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Scleral contact lenses.

Scleral contact lenses

When everything else has failed, could scleral lenses be the answer?

If your cornea has an irregular shape due to eye disease (keratoconus), surgery (e.g. corneal transplant) or injury, your vision will not be clear, even with glasses. Hard contact lenses provide a smooth and regular surface so your eyes can see clearly, but they are not always well-tolerated.

Scleral contact lenses are much larger than other hard lenses (RGPs) and vault the cornea to rest on the white of the eye (or sclera). The hard surface creates a stable, regular ocular surface, which means crisp vision. They are used to provide comfortable, functional vision in corneal disease and patients with dry eyes.

Scleral lens diagram.

Scleral contact lenses after corneal transplant

Many patients who undergo corneal graft mistakenly feel this procedure will ‘fix’ their eyes. The truth is that many patients struggle with their vision after corneal transplant and one of the best solutions if spectacles are unsatisfactory, is a scleral contact lens that vaults the entire area of the graft.

This is important information for those considering a transplant rather than managing their keratoconus with hard or scleral contact lenses. Transplant will not necessarily bypass this strategy.

Please note that once you’ve had a corneal transplant, 50% of grafts fail within 15 years, which makes another transplant inevitable. The longer you can push out the necessity for the first graft, the better.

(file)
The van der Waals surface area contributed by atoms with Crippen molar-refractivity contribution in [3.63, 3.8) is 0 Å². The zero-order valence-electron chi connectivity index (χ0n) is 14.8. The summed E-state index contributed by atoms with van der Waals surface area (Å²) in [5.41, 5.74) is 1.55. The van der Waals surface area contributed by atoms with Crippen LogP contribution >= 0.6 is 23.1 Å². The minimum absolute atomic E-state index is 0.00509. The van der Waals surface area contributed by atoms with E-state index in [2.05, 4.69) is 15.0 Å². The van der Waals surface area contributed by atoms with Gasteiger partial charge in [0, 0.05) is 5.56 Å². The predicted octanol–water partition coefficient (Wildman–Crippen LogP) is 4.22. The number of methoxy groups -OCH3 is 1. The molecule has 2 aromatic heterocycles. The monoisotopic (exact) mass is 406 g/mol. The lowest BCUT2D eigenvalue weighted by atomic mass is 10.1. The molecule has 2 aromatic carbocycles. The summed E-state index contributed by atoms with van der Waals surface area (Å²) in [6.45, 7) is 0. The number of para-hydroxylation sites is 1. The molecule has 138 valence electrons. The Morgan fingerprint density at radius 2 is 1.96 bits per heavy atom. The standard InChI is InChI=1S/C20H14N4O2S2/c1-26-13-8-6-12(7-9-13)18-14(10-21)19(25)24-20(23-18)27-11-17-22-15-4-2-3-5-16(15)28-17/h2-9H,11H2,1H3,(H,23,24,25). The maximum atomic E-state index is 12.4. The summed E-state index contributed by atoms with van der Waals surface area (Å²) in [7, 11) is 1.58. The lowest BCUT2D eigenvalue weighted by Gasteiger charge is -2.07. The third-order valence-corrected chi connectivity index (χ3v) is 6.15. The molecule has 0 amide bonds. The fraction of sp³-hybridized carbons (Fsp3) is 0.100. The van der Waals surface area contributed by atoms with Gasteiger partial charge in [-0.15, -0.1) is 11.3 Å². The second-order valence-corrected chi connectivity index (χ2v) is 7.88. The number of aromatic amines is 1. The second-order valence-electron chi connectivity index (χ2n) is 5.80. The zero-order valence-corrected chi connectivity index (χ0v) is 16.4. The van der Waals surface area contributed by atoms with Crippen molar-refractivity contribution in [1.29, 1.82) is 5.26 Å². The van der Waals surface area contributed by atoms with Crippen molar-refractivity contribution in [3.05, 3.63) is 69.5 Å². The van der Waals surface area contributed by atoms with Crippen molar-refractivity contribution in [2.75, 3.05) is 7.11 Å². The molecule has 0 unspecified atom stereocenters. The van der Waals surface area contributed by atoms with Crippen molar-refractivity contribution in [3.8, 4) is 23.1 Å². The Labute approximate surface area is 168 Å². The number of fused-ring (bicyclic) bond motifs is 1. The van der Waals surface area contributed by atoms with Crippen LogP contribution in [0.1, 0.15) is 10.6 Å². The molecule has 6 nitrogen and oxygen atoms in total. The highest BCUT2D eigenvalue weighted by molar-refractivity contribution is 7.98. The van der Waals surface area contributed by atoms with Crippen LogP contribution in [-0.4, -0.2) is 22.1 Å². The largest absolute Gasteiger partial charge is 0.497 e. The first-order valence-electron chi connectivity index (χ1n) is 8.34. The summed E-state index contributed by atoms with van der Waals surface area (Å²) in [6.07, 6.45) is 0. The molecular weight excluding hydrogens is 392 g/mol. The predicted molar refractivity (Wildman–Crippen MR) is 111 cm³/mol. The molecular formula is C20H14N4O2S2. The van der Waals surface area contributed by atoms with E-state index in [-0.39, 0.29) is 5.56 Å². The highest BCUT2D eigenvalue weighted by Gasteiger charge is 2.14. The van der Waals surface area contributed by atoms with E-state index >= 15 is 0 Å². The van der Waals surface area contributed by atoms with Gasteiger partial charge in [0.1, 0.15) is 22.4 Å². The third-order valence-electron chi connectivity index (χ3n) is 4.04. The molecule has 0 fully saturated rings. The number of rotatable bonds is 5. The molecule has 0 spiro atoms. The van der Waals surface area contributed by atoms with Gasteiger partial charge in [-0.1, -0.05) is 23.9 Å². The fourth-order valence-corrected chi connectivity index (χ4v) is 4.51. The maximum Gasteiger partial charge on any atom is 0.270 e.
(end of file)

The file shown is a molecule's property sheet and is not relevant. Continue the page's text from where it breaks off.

Keratoconus: Are scleral lenses the answer?

There was a time when scleral contact lenses were only fitted as a last resort before corneal transplant surgery. The skill required to fit these lenses as well as the sheer size of them compared to other lenses was off-putting for both practitioner and patient.

What we have found at The Eye Practice is that with the right technology and experience that these lenses can be a fantastic option for many patients with keratoconus and in some cases sclerals are our lens of choice for these patients.

If you have failed in contact lenses for keratoconus in the past, sclerals may be the solution for you.

Scleral contact lenses for dry eyes

At our dry eye clinic, we see patients who have suffered for years with severe and debilitating dry eyes and tried every treatment going. Their eyes are just so sensitive to air that they cannot bear to have them open, even to watch TV.

If this sounds like you, scleral contact lenses can be life-changing.  By providing a physical barrier that holds a layer of tears in place and prevents evaporation, these lenses can provide comfort like nothing else. They require expert fitting from a practitioner who is a contact lens expert (and ideally a dry eye expert too).

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More about contact lenses

Hard contact lenses

Hard contact lenses (also called RGPs) often provide clearer vision than soft lenses.

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